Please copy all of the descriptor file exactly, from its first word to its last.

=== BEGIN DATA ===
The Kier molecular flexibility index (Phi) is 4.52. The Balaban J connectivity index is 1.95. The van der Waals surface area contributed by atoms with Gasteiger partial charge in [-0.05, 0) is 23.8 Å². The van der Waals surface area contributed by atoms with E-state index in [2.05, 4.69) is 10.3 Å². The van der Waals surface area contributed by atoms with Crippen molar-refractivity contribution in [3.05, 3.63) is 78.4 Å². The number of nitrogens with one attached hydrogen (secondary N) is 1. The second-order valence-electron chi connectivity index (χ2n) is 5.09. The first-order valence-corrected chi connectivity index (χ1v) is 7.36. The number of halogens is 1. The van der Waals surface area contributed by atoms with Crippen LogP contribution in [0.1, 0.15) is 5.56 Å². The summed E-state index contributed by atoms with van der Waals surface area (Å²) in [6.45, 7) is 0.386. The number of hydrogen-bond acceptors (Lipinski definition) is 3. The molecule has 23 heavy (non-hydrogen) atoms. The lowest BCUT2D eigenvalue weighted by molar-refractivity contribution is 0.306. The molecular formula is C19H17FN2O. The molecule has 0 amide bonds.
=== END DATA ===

The Kier molecular flexibility index (Phi) is 4.52. The Balaban J connectivity index is 1.95. The van der Waals surface area contributed by atoms with Gasteiger partial charge in [-0.05, 0) is 23.8 Å². The van der Waals surface area contributed by atoms with E-state index in [2.05, 4.69) is 10.3 Å². The van der Waals surface area contributed by atoms with Crippen molar-refractivity contribution in [3.05, 3.63) is 78.4 Å². The number of nitrogens with one attached hydrogen (secondary N) is 1. The second-order valence-electron chi connectivity index (χ2n) is 5.09. The first-order valence-corrected chi connectivity index (χ1v) is 7.36. The number of halogens is 1. The van der Waals surface area contributed by atoms with Crippen LogP contribution in [0.1, 0.15) is 5.56 Å². The summed E-state index contributed by atoms with van der Waals surface area (Å²) in [6.45, 7) is 0.386. The number of hydrogen-bond acceptors (Lipinski definition) is 3. The molecule has 23 heavy (non-hydrogen) atoms. The lowest BCUT2D eigenvalue weighted by molar-refractivity contribution is 0.306. The molecular formula is C19H17FN2O. The molecule has 0 amide bonds.